MOSCOW — In the world of ballet, a grand stage often has been too small to contain the larger-than-life figures who pirouette across it. Over the years, the Bolshoi Ballet seemed to be an exception. The 227-year-old theater had its stars, of course, but in the end, the venerable Bolshoi -- whose name means "big" in Russian -- was larger than any of its dancers.
Then came Anastasia Volochkova, a dazzling young prima ballerina known to favor diamonds, rubies, revealing necklines and young, rich, often married patrons. In just a few years, the 27-year-old principal dancer became the Bolshoi's first genuine pop star, an artist many often called the Anna Kournikova of ballet.
This week, she became the star who finally was too big for the Bolshoi.
In an announcement that rocked the ballet world, Bolshoi officials announced that they have fired Volochkova. Officially, it was because the 5-foot-6, 110-pound dancer was too heavy for her male partners -- one had to be hospitalized recently with an injury after lifting her, company officials told her, and one by one, the company's men refused to dance with her. But it also appeared that Volochkova's sheer presence -- more Madonna than Anna Pavlova -- had come close to overwhelming the staid company.
"To me, Volochkova is the most beautiful woman in the country," Alexander Gafin, chairman of the Bolshoi Theater Fund's executive council, said Wednesday. "But she was fired only after the scandal was blown up and exaggerated so strongly. The Bolshoi Theater has its own pride."
Volochkova has her own explanation: The new executive council that runs the Bolshoi is undermining the ballet's artistic management and decided to get rid of her. "It's a pre-planned, organized attempt to remove me," she said in an interview at the headquarters of NTV Television, where she had just finished taping the Russian equivalent of "Crossfire" opposite Gafin.
"All of this erroneous information about my height and weight discredits my reputation and makes other dancers at other theaters afraid to dance with me, and it is only because they do not have any artistic reason to get rid of me," she added. Bolshoi directors, she said, have falsely put out the word that she is actually 5 feet 11.
In recent years, Volochkova has made as many headlines for her personal life -- she has been linked with actor Jim Carrey, a wealthy British lawyer and several influential young Russian businessmen -- as for her dancing. Despite numerous awards and favorable reviews, she has engendered resentment among colleagues for her many heavily advertised solo appearances around the world and her insistence on appearing in sought-after roles at the expense of other dancers, say those in the Russian ballet world who know her.
"She is not a team player. It is difficult for her to adjust to any collective, because she just doesn't want to follow the rules of a collective effort," said Alexei Fadeyechev, who headed the Bolshoi until 2000 before taking over the Moscow Dance Theater. "She is an ideal soloist in her own solo concert. But what she did in the Bolshoi, she tried to turn its stage into her personal concert arena."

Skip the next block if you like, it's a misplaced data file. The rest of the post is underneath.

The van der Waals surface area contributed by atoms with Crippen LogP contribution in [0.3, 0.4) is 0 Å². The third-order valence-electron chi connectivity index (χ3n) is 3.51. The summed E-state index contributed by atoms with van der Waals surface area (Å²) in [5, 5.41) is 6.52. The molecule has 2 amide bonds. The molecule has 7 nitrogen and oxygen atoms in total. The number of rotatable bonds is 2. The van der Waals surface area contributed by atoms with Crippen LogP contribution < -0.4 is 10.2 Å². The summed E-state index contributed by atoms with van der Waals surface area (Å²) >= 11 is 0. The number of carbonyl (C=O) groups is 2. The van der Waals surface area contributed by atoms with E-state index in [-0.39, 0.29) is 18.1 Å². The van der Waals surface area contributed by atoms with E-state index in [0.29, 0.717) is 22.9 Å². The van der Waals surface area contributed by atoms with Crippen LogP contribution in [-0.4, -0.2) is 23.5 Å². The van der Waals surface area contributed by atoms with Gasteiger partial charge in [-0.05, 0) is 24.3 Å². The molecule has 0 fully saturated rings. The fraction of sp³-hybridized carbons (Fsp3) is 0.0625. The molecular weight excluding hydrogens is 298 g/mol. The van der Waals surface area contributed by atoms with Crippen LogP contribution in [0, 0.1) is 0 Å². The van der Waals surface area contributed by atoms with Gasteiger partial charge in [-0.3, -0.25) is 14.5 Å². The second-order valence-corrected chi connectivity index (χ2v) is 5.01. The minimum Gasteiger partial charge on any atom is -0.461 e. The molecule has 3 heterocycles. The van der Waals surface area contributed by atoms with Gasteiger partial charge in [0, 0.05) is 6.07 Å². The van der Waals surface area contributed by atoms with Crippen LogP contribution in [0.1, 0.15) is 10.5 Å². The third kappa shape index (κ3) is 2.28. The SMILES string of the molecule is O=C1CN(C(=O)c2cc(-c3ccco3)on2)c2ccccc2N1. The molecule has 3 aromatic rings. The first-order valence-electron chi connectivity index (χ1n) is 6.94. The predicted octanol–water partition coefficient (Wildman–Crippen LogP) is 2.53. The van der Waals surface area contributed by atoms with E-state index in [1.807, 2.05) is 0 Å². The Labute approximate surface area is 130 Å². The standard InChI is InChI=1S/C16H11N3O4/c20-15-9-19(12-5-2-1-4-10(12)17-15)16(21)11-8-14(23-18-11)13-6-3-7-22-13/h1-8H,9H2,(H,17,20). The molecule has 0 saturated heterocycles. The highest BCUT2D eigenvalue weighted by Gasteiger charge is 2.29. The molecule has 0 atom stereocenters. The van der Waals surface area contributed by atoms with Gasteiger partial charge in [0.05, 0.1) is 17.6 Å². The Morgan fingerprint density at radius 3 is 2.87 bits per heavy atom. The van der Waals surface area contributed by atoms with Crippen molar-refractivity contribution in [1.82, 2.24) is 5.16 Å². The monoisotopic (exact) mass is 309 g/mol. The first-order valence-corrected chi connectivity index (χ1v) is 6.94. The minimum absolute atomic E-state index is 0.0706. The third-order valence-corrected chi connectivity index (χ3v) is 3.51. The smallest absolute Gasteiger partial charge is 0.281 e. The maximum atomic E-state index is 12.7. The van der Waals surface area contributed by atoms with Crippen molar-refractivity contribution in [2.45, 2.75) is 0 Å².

"Volochkova is a so-called pop ballerina," said Tatyana Kusnetsova, a ballet critic with the daily newspaper Kommersant. "She is beautiful, strikingly spectacular, and she leads a very active social life.
"But for her partners, she is very difficult to dance with. She lacks a proper high jump. And that is why a partner has to spend a lot of additional energy to catch, hold her and raise her. She just sags down into the arms of her partner, and doesn't try to help him carry her."
Nikolai Tsiskaridze, who had been scheduled to partner with Volochkova this month in "Raymonda," said he had agreed to Volochkova's request to dance the part with her only after refusing her initial proposal, "Giselle."
"I said, 'No, I don't think I can do it. You see, in 'Giselle,' I need to carry you all the time on the level of my chest, and create the illusion that you are weightless and ephemeral.' I realized I just couldn't do it. Because she had gained some weight."
Volochkova has alienated her fellow dancers, at the Bolshoi, Tsiskaridze said, with her attitude. "I had no problems with her. But you understand that a successful, beautiful and popular artist almost always causes envy among colleagues. And that was extremely the case with Nastya. You see, you need to behave accordingly, and soften this somehow. The big problem with Nastya was, she just didn't care."
At Wednesday's taping of the debate show, "To the Barrier," Volochkova showed up with jewels glittering from every appendage, flouncing dramatically onto the stage in a shimmering copper cape.
As the Bolshoi management made its case, she often collapsed dramatically in derision; occasionally, she would rise en point in irritation and flutter her wrists.
"Yesterday, I was not even allowed into the theater when I came there to collect my training suit," she told the audience. "The same people that used to smile at me two days ago were standing there with their hands at their sides, blocking my passage."
But it was, after all, a story told by many ballerinas over the years.
"The thing is, no one has left the Bolshoi with honor yet," Vyacheslav Gordeyev, the company's artistic director from 1995 to 1997, noted wryly. "Every star of the Bolshoi has been down this thorny path. And the principle, 'The higher you rise, the lower you fall,' works almost every theater season."
Times staff writer Sergei L. Loiko contributed to this report.